There is a crush of humanity here. It’s humbling. Faces pour by in sheets, an artist’s pallet of brown, beige, pale flesh, pink. Phrases cut the air, foreign languages; English, Spanish, French, German, Franco-African, Chinese, Japanese, all the tongues. How many are there? Why are they here? There are so many of us, we could be stomped dead, the weight of a galactic child attacking an ant hill at this intersection, and who 1,000 years from now would know what happened? Would it make a blip on the universal radar?
This area is buried in the buzz, that murmur of all those languages and voices, and the car horns and decompression of the bus breaks, the street music, rising to an insect-like hum. That buzz is noxious. To be a voice above the fray here is a challenge. The spoils of breaking through that barrier drive Americans to insanity. To be a Derek Jeter. To be Scorsese. An Anna Wintour. A Trump. A True King of New York. The ego horsepower used to rise above the buzz could run the Mid-Atlantic electric grid.
Its why fashion is so important here. You’ll never see these people again, so you have to let them catch a bit of your soul in a 10 second to 10 minute window (depending if your on the 4, 5, 6 train). So you have the tailored suit cut to fit your chest, pulled taunt at the crotch. From that tree in the Brooklyn backyard, you pick a pancaked-sized three pronged leaf and don it to your thick curls, riding the subway without a hint of self-consciousness despite vegetation crowning your head. It matters more here, the hipster jeans and fedoras, the ankle length fur coats and pocketbook dogs, the Eurotrash high-and-tight haircut and the fitted Yankee cap still glittering with the MLB Authentic sticker across the brim. How else do you sing?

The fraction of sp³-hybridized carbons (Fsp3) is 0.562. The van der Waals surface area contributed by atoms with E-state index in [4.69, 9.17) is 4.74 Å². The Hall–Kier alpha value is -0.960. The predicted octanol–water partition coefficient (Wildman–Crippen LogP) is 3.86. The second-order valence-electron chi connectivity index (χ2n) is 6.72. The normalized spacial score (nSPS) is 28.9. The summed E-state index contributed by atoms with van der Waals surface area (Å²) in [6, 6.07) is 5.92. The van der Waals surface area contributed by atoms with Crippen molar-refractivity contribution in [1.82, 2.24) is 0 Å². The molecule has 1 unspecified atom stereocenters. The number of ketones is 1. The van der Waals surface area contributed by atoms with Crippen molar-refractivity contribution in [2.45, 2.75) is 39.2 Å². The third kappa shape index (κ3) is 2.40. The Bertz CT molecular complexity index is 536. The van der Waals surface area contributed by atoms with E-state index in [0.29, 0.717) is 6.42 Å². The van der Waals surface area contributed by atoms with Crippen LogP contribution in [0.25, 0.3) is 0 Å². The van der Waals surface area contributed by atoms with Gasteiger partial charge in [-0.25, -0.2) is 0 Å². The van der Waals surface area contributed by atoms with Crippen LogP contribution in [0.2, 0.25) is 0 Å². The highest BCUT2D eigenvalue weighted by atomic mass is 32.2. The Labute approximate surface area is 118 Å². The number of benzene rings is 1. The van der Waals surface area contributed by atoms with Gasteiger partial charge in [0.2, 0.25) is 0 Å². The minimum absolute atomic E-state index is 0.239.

Well, you can sing like the young man panhandling on the northbound Green Line. A short framed man, he blended in at first, wearing a simple sand-colored button down shirt and wool hat which he used to collect donations. There was schizophrenia hovering about him, or at least a slight heroin glow. I couldn’t tell, both produce a similar haunted, hungry gaze.
He introduced himself as a opera student trying to stay out of homeless shelters and make his way in New York.
“Thank you for your attention,” he said. “This is Tchaikovsky.”
A soft tenor tone emerged from the panhandler’s lilt frame, the notes trembling off the seats and aluminum fittings in the car. His voice didn’t cut quite like a premier Met tenor, but it did echo with deep-seated masculinity, tickling the brain with bits of deja vu, a long since forgotten emotion bubbling up in the stomach. Most of the subway riders I’m sure hadn’t heard the auria before, but they understood its physical ramifications.
Minutes passed, and he wrapped up his song as the train pulled into the 77th Street station. No one paid much attention to him, except for a pair of Puerto Rican girls who kept a hardened gaze on him from their bench seat. They weren’t going to give him money, and neither did I, though an Indian student a few seats down popped a dollar in his hat. When the train stopped, he slipped out the sliding door, into the crowds, disappearing into the buzz.